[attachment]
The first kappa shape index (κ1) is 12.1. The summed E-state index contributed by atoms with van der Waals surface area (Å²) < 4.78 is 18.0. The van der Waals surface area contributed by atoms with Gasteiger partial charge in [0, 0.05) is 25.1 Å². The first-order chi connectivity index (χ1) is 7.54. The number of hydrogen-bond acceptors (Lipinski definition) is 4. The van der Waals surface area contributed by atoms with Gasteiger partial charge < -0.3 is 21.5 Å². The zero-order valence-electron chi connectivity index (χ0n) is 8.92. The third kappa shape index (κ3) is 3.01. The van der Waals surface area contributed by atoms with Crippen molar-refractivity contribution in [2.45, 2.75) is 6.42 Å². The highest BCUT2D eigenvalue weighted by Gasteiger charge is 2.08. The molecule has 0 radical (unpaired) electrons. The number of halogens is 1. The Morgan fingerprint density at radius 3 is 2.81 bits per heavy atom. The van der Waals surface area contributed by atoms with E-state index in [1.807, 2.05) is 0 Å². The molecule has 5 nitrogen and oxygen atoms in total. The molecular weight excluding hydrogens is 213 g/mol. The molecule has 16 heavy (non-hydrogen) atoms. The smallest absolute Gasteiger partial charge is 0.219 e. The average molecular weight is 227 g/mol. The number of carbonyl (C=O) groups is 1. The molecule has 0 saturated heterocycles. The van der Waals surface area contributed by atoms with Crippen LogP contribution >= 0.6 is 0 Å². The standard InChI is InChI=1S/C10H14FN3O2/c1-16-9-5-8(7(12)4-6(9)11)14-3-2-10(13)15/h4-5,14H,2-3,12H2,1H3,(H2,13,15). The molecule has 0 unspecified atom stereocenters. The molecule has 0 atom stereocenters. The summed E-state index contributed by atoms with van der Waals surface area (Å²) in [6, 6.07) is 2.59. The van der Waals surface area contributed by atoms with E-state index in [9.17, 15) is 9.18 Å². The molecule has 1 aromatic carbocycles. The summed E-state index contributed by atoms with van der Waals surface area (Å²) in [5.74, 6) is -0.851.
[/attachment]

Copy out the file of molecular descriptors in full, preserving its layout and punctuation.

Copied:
The first kappa shape index (κ1) is 12.1. The summed E-state index contributed by atoms with van der Waals surface area (Å²) < 4.78 is 18.0. The van der Waals surface area contributed by atoms with Gasteiger partial charge in [0, 0.05) is 25.1 Å². The first-order chi connectivity index (χ1) is 7.54. The number of hydrogen-bond acceptors (Lipinski definition) is 4. The van der Waals surface area contributed by atoms with Gasteiger partial charge < -0.3 is 21.5 Å². The zero-order valence-electron chi connectivity index (χ0n) is 8.92. The third kappa shape index (κ3) is 3.01. The van der Waals surface area contributed by atoms with Crippen molar-refractivity contribution in [2.45, 2.75) is 6.42 Å². The highest BCUT2D eigenvalue weighted by Gasteiger charge is 2.08. The molecule has 0 radical (unpaired) electrons. The number of halogens is 1. The Morgan fingerprint density at radius 3 is 2.81 bits per heavy atom. The van der Waals surface area contributed by atoms with E-state index in [1.807, 2.05) is 0 Å². The molecule has 5 nitrogen and oxygen atoms in total. The molecular weight excluding hydrogens is 213 g/mol. The molecule has 16 heavy (non-hydrogen) atoms. The smallest absolute Gasteiger partial charge is 0.219 e. The average molecular weight is 227 g/mol. The number of carbonyl (C=O) groups is 1. The molecule has 0 saturated heterocycles. The van der Waals surface area contributed by atoms with Crippen LogP contribution >= 0.6 is 0 Å². The standard InChI is InChI=1S/C10H14FN3O2/c1-16-9-5-8(7(12)4-6(9)11)14-3-2-10(13)15/h4-5,14H,2-3,12H2,1H3,(H2,13,15). The molecule has 0 unspecified atom stereocenters. The molecule has 0 atom stereocenters. The summed E-state index contributed by atoms with van der Waals surface area (Å²) in [6, 6.07) is 2.59. The van der Waals surface area contributed by atoms with E-state index in [9.17, 15) is 9.18 Å². The molecule has 1 aromatic carbocycles. The summed E-state index contributed by atoms with van der Waals surface area (Å²) in [5.74, 6) is -0.851.